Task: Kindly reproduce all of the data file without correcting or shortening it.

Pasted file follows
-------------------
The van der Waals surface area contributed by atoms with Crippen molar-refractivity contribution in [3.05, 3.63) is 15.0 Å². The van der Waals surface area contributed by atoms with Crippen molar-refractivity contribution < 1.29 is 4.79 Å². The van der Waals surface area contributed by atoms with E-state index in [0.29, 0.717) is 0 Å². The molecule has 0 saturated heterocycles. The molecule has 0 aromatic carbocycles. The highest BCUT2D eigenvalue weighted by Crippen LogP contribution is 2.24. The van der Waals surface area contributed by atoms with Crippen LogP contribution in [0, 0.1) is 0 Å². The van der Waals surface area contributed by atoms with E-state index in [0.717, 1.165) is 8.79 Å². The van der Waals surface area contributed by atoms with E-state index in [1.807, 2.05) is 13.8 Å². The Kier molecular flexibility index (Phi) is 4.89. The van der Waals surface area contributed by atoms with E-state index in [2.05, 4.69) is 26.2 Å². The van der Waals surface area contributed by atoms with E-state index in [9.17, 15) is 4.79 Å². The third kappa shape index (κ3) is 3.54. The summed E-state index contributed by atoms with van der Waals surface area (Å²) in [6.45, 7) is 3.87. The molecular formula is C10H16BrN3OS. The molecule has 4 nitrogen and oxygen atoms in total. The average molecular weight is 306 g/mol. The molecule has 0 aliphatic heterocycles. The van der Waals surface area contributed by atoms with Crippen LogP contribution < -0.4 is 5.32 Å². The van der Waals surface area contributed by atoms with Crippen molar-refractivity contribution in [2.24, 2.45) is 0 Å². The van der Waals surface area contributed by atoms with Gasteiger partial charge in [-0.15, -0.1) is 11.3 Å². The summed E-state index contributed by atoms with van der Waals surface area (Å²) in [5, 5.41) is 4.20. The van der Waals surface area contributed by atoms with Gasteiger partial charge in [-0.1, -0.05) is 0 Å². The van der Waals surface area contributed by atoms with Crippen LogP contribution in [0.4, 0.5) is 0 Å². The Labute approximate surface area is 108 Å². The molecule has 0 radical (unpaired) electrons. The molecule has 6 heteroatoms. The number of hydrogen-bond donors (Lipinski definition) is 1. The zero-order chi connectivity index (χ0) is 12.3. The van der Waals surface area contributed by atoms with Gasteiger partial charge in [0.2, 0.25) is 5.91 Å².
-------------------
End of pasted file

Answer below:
The van der Waals surface area contributed by atoms with Crippen molar-refractivity contribution in [3.05, 3.63) is 15.0 Å². The van der Waals surface area contributed by atoms with Crippen molar-refractivity contribution < 1.29 is 4.79 Å². The van der Waals surface area contributed by atoms with E-state index in [0.29, 0.717) is 0 Å². The molecule has 0 saturated heterocycles. The molecule has 0 aromatic carbocycles. The highest BCUT2D eigenvalue weighted by Crippen LogP contribution is 2.24. The van der Waals surface area contributed by atoms with Crippen LogP contribution in [0, 0.1) is 0 Å². The van der Waals surface area contributed by atoms with E-state index in [0.717, 1.165) is 8.79 Å². The van der Waals surface area contributed by atoms with E-state index in [1.807, 2.05) is 13.8 Å². The Kier molecular flexibility index (Phi) is 4.89. The van der Waals surface area contributed by atoms with E-state index in [2.05, 4.69) is 26.2 Å². The van der Waals surface area contributed by atoms with E-state index in [9.17, 15) is 4.79 Å². The third kappa shape index (κ3) is 3.54. The summed E-state index contributed by atoms with van der Waals surface area (Å²) in [6.45, 7) is 3.87. The molecular formula is C10H16BrN3OS. The molecule has 4 nitrogen and oxygen atoms in total. The average molecular weight is 306 g/mol. The molecule has 0 aliphatic heterocycles. The van der Waals surface area contributed by atoms with Crippen LogP contribution < -0.4 is 5.32 Å². The van der Waals surface area contributed by atoms with Crippen molar-refractivity contribution in [2.24, 2.45) is 0 Å². The van der Waals surface area contributed by atoms with Gasteiger partial charge in [-0.15, -0.1) is 11.3 Å². The summed E-state index contributed by atoms with van der Waals surface area (Å²) in [5, 5.41) is 4.20. The van der Waals surface area contributed by atoms with Gasteiger partial charge in [-0.1, -0.05) is 0 Å². The van der Waals surface area contributed by atoms with Crippen LogP contribution in [0.4, 0.5) is 0 Å². The Labute approximate surface area is 108 Å². The molecule has 0 radical (unpaired) electrons. The molecule has 6 heteroatoms. The number of hydrogen-bond donors (Lipinski definition) is 1. The zero-order chi connectivity index (χ0) is 12.3. The van der Waals surface area contributed by atoms with Gasteiger partial charge in [0.2, 0.25) is 5.91 Å².